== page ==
The dynamic of the Latin American players in the Union locker room is a unique one, very much a band of brothers collective where the elder statesmen and the younger players all co-exist in a type of synchronicity unique through similar languages, home and family lives and cultures.

For Ribeiro, coming to work each day with this dynamic in tow certainly helped his comfort level.

“It’s amazing. It couldn’t have been better than this,” said Ribeiro. “I didn’t expect them to be as nice as they were. It is tough being in a professional environment – everyone, of course, has to think about themselves. But those guys, they think about the group. And the group thinks about the group in general, first of all, instead of individually. And those guys helped me a lot to adapt. Leo [Fernandes] was a rookie two years ago, so he showed me the ropes. And Fabinho, Fred, the more experienced guys – Fred played in the league for four-five years, Fabinho has played for a bunch of different teams in Brazil – those guys show me what to do.”

Just like Luis does it...

Ribeiro never heard of D.C. United’s Luis Silva until the season started. But little did he know that many look at Ribeiro and wonder if he might become Luis Silva 2.0 in a few years at the forward position. Both have good feet, strong shots and are good at holding off defenders or running in behind them.

Silva obviously has been the better of the two specifically this season, as his 11 goals have helped United to a playoff berth after a dismal 2013 in which D.C. won just three matches in MLS play all season.

Silva is a player that Ribeiro wouldn’t mind emulating and becoming the catalyst for the Union in his sophomore season considering in terms of size and weight, its Ribeiro that is built better as that big, bruising Conor Casey-like striker.

“Coming into the league, I didn’t really know [much about him],” Ribeiro said of Silva. “But once the season started, I heard a lot about him because he was pretty good. He’s got good size, good technique and that’s something that I know are two of my great characteristics as well. So here’s a guy who has been doing great and has a lot of similarities. I know he’s been getting more and more minutes and that’s a guy I look up to. We played there [at RFK Stadium] and he did really well against us to beat us 1-0. He’s definitely a guy I look up to.”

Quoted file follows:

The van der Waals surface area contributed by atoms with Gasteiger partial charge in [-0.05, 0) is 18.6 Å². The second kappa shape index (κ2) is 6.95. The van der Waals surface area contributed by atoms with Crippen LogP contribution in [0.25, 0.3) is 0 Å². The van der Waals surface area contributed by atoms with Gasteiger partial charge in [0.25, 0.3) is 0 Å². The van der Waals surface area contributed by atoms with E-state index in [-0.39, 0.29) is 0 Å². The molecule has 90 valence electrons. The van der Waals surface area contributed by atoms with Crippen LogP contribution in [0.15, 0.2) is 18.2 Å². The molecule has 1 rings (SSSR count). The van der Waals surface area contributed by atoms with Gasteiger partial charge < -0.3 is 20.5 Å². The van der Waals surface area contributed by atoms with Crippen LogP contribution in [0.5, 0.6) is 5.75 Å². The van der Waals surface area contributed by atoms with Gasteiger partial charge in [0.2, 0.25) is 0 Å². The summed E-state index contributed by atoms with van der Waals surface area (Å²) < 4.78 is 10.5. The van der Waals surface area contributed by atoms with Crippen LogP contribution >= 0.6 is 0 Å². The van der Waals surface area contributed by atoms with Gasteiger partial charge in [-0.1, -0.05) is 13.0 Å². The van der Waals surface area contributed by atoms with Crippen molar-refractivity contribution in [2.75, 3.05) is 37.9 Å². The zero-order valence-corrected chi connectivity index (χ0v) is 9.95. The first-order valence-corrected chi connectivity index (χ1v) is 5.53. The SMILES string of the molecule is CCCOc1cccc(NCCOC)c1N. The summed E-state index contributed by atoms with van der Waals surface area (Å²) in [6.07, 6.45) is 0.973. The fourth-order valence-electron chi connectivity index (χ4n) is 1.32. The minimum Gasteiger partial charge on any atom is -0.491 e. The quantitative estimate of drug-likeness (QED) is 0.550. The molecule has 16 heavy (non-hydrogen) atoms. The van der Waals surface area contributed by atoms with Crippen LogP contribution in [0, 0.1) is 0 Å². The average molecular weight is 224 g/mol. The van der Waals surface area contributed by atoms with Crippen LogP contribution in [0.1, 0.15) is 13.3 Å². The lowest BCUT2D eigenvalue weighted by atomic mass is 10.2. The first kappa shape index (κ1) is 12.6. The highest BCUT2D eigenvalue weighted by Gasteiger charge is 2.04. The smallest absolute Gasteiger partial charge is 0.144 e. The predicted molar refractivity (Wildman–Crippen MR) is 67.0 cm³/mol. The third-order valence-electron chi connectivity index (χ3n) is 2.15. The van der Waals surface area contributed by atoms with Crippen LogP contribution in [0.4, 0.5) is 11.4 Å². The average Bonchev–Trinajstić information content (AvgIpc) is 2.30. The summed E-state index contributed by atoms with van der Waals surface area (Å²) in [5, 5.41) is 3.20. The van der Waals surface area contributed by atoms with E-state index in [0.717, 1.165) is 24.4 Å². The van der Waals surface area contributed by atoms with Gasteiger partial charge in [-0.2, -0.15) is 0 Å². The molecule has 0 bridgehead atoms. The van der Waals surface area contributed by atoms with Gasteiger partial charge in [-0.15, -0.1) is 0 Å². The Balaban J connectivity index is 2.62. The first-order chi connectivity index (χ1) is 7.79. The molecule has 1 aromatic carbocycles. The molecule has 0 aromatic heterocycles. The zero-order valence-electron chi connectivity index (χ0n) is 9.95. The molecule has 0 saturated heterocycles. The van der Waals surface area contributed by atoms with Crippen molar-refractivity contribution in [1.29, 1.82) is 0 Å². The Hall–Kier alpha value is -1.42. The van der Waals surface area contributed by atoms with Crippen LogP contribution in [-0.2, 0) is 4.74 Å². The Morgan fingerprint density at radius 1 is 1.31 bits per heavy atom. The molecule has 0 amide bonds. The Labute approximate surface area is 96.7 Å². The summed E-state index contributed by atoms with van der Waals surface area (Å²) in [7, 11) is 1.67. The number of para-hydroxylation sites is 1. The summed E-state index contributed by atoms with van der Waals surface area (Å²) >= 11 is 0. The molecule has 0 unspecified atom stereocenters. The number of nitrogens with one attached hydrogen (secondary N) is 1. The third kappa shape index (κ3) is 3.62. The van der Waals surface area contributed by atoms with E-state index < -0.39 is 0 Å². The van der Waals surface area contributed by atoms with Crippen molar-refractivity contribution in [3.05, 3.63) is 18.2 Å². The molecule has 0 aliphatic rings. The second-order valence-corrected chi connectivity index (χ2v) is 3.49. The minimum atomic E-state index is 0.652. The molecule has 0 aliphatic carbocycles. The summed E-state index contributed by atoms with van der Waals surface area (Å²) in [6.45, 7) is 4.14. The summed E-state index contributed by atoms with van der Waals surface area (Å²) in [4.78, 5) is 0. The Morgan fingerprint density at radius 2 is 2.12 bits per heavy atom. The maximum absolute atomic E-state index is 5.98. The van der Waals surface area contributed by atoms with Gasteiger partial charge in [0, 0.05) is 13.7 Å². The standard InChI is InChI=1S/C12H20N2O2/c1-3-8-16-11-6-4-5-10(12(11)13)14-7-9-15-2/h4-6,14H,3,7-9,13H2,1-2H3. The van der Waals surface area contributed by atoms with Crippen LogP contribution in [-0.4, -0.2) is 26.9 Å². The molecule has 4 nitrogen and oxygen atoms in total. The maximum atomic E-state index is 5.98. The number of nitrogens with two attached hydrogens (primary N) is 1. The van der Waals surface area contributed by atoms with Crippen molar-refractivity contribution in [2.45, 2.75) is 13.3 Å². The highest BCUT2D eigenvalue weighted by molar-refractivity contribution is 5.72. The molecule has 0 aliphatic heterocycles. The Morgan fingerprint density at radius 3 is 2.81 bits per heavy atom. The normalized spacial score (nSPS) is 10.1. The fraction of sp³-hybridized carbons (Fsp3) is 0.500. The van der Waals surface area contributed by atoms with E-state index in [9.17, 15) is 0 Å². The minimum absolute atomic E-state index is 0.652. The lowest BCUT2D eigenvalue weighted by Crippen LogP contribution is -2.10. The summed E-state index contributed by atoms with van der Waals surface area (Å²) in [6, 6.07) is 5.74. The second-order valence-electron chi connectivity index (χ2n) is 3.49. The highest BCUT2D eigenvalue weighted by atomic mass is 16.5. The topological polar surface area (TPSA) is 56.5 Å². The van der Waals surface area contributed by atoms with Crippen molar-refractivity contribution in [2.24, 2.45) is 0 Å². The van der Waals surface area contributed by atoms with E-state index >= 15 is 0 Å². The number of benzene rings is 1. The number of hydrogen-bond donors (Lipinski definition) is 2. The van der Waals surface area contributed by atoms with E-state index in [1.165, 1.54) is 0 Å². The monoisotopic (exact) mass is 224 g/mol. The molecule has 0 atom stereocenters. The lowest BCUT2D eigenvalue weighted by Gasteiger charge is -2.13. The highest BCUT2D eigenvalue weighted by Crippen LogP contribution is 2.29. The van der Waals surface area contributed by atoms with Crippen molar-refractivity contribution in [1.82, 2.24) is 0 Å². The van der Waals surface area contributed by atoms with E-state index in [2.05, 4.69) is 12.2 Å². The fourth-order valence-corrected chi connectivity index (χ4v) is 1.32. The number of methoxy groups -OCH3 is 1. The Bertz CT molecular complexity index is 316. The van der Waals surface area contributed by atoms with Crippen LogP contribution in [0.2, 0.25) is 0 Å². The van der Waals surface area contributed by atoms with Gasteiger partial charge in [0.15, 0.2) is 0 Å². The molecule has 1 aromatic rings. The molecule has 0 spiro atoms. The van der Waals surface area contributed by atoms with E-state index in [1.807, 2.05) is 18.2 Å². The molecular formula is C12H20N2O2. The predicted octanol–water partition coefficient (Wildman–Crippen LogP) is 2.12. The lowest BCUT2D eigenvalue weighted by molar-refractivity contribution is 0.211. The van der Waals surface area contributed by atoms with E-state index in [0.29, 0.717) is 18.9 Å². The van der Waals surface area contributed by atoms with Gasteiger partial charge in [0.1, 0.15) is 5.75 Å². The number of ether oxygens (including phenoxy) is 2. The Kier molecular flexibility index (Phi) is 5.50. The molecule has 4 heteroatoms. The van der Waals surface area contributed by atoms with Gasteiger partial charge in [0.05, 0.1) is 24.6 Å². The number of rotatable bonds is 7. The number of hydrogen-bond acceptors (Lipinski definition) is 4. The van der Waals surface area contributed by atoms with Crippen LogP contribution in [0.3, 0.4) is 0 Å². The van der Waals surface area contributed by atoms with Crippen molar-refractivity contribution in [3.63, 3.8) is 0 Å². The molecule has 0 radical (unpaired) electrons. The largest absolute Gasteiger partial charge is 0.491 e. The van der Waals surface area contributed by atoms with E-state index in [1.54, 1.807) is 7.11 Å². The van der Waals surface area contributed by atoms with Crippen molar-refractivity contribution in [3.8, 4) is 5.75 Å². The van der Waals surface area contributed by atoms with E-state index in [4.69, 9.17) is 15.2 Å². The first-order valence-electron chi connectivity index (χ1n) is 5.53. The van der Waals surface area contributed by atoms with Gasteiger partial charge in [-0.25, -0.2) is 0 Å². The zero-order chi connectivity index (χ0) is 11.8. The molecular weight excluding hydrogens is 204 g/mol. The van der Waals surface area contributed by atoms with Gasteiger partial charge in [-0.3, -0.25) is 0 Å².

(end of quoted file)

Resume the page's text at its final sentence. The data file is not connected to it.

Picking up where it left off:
But is he seen as that player by his manager, Jim Curtin? Curtin would say yes.

“Pedro is a very good young player,” Curtin said. “Again, he has a presence about him. He’s good around the goal, he’s a big guy. He can play multiple spots – he can play underneath as a target forward, he can play as a [No. 10] – we’ve used him primarily as a target to replace Conor just as kind of a leg-for-leg type situation. He’s a guy we’re still figuring out his best spot in MLS. But he has the quality, you can see, to make the final pass and to strike the ball.”

Wherever he’s placed, Ribeiro knows what he needs to work on as he now knows what’s expected of him heading into his sophomore season. A season in where expectations will certainly be high as the playoffs escaped Philadelphia yet again.

“Once I got here for preseason, everything was new,” said Ribeiro. “I didn’t know what to expect. I didn’t know what they wanted from me for the first couple of weeks. But now I know what to expect. I know they want and I’m just trying to improve my game overall.”

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Contact Union digital editor Kerith Gabriel at kgabriel@philadelphiaunion.com